Trump tweets he's 'saddened' by John Lewis' death, world leaders pay tribute

John Lewis died at the age of 80 Friday.

July 18, 2020, 2:19 PM

Congressman and civil rights icon John Lewis died at the age of 80 Friday.

World leaders, politicians and celebrities alike are paying homage to the civil rights icon following the news of his death.

President Trump on Saturday, issued a proclamation at 11:11 a.m. to lower the flags at the White House and all federal buildings and grounds in recognition of Rep. Lewis.

Just a little after 2 p.m. ET, the president tweeted that he was "saddened" to hear of Lewis' passing.

Vice President Mike Pence released a statement on the death of Rep. John Lewis calling him a "great man whose courage and decades of public service changed America forever, and he will be greatly missed.

He called Lewis a friend who "Even when we differed, John was always unfailingly kind and my family and I will never forget the privilege of crossing the Edmund Pettus Bridge at his side on the 45th anniversary of Bloody Sunday."

"Karen and I and send our prayers and deepest sympathies to his family and friends and all who mourn the passing of this good and great man. May God bless the memory of John Lewis and may his example ever inspire," Pence's statement concluded.

"Rep. John Lewis was an icon of the civil rights movement, and he leaves an enduring legacy that will never be forgotten. We hold his family in our prayers, as we remember Rep. John Lewis’ incredible contributions to our country," White House press secretary Kayleigh McEnany said in a tweet.

Lewis died seven months after a routine medical visit revealed that he had stage 4 pancreatic cancer. House Speaker Nancy Pelosi and the Congressional Black Caucus confirmed the news of his death.

He represented Georgia's 5th Congressional District since 1987.

Here's a look at how politicians, celebrities and world leaders are mourning Lewis' death:

Former Vice President Joe Biden

"We are made in the image of God, and then there is John Lewis.

How could someone in flesh and blood be so courageous, so full of hope and love in the face of so much hate, violence, and vengeance? Perhaps it was the Spirit that found John as a young boy in the Deep South dreaming of preaching the social gospel; the work ethic his sharecropper parents instilled in him and that stayed with him; the convictions of nonviolent civil disobedience he mastered from Dr. King and countless fearless leaders in the movement; or the abiding connection with the constituents of Georgia’s 5th District he loyally served for decades.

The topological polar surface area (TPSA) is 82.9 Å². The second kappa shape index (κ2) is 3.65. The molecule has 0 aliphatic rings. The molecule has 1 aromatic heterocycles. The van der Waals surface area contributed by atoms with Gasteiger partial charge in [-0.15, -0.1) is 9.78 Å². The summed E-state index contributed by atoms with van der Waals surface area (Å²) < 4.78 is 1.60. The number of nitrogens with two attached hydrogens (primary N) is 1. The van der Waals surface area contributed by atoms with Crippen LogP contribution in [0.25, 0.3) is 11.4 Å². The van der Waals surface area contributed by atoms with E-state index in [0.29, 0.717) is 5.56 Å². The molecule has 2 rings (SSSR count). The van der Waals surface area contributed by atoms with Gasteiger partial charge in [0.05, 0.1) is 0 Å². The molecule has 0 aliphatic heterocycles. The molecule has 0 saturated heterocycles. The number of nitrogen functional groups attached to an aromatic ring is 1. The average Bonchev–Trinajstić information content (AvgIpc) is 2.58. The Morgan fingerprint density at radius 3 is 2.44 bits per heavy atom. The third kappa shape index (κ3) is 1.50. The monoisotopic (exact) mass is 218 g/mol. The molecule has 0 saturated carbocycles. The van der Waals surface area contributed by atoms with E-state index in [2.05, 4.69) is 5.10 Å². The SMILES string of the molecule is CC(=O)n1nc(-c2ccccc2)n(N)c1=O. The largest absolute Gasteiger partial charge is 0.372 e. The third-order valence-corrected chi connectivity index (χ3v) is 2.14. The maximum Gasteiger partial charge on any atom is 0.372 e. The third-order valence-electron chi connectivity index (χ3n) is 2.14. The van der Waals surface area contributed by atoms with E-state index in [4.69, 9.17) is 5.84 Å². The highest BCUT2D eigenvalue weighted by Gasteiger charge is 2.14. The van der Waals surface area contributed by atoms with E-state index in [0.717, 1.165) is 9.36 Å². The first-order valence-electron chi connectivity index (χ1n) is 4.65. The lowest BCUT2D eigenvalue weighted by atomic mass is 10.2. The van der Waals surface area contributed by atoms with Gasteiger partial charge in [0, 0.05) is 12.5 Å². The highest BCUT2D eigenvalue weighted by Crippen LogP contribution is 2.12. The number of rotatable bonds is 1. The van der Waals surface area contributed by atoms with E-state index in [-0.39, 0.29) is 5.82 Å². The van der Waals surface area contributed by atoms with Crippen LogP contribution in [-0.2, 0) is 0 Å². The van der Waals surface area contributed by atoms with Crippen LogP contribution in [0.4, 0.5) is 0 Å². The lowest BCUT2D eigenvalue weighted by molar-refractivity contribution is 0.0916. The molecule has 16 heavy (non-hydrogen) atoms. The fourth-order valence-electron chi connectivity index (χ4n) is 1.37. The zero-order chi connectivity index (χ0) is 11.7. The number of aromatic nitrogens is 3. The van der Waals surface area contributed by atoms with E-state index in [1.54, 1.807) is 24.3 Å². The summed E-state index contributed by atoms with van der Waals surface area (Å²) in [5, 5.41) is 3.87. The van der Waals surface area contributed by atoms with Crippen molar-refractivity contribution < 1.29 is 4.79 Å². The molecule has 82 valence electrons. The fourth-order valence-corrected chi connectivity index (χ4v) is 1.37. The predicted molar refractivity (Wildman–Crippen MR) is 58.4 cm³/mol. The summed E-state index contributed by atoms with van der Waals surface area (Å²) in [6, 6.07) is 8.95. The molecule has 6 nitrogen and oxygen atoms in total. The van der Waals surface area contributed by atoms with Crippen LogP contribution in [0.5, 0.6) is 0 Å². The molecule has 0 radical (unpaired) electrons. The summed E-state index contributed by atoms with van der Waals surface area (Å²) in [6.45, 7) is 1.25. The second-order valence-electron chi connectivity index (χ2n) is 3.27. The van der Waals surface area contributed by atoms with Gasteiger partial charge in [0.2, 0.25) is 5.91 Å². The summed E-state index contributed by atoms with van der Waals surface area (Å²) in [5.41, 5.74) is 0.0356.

Or perhaps it was that he was truly a one-of-a-kind, a moral compass who always knew where to point us and which direction to march.

It is rare to meet and befriend our heroes. John was that hero for so many people of every race and station, including us. He absorbed the force of human nature’s cruelty during the course of his life, and the only thing that could finally stop him was cancer. But he was not bitter. We spoke to him a few days ago for the final time. His voice still commanded respect and his laugh was still full of joy. Instead of answering our concerns for him, he asked about us. He asked us to stay focused on the work left undone to heal this nation. He was himself – a man at peace, of dignity, grace and character.

John’s life reminds us that the most powerful symbol of what it means to be an American is what we do with the time we have to make real the promise of our nation – that we are all created equal and deserve to be treated equally. Through the beatings, the marches, the arrests, the debates on war, peace, and freedom, and the legislative fights for good jobs and health care and the fundamental right to vote, he taught us that while the journey toward equality is not easy, we must be unafraid and never cower and never, ever give up.

That is the charge a great American and humble man of God has left us. For parents trying to answer their children’s questions about what to make of the world we are in today, teach them about John Lewis. For the peaceful marchers for racial and economic justice around the world who are asking where we go from here, follow his lead. For his fellow legislators, govern by your conscience like he did, not for power or party. He was our bridge – to our history so we did not forget its pain and to our future so we never lose our hope.

To John’s son, John Miles, and to his family, friends, staff, and constituents, we send you our love and prayers. Thank you for sharing him with the nation and the world.

And to John, march on, dear friend. May God bless you. May you reunite with your beloved Lillian. And may you continue to inspire righteous good trouble down from the Heavens," was the full statement made by Vice President Joe Biden and Dr. Jill Biden.

PHOTO: (FILES) In this file photo taken on February 14, 2011 U.S. Rep. John Lewis (D-GA) (R) is presented with the 2010 Medal of Freedom by President Barack Obama during an East Room event at the White House February 15, 2011 in Washington, DC.
(FILES) In this file photo taken on February 14, 2011 U.S. Rep. John Lewis (D-GA) (R) is presented with the 2010 Medal of Freedom by President Barack Obama during an East Room event at the White House February 15, 2011 in Washington, DC. - John Lewis, the non-violent civil rights warrior who marched with Martin Luther King Jr and nearly died from police beatings before serving for decades as a US congressman, has died at age 80, House colleagues said July 17, 2020. In December 2019, he was diagnosed with pancreatic cancer.
Alex Wong/AFP via Getty Images

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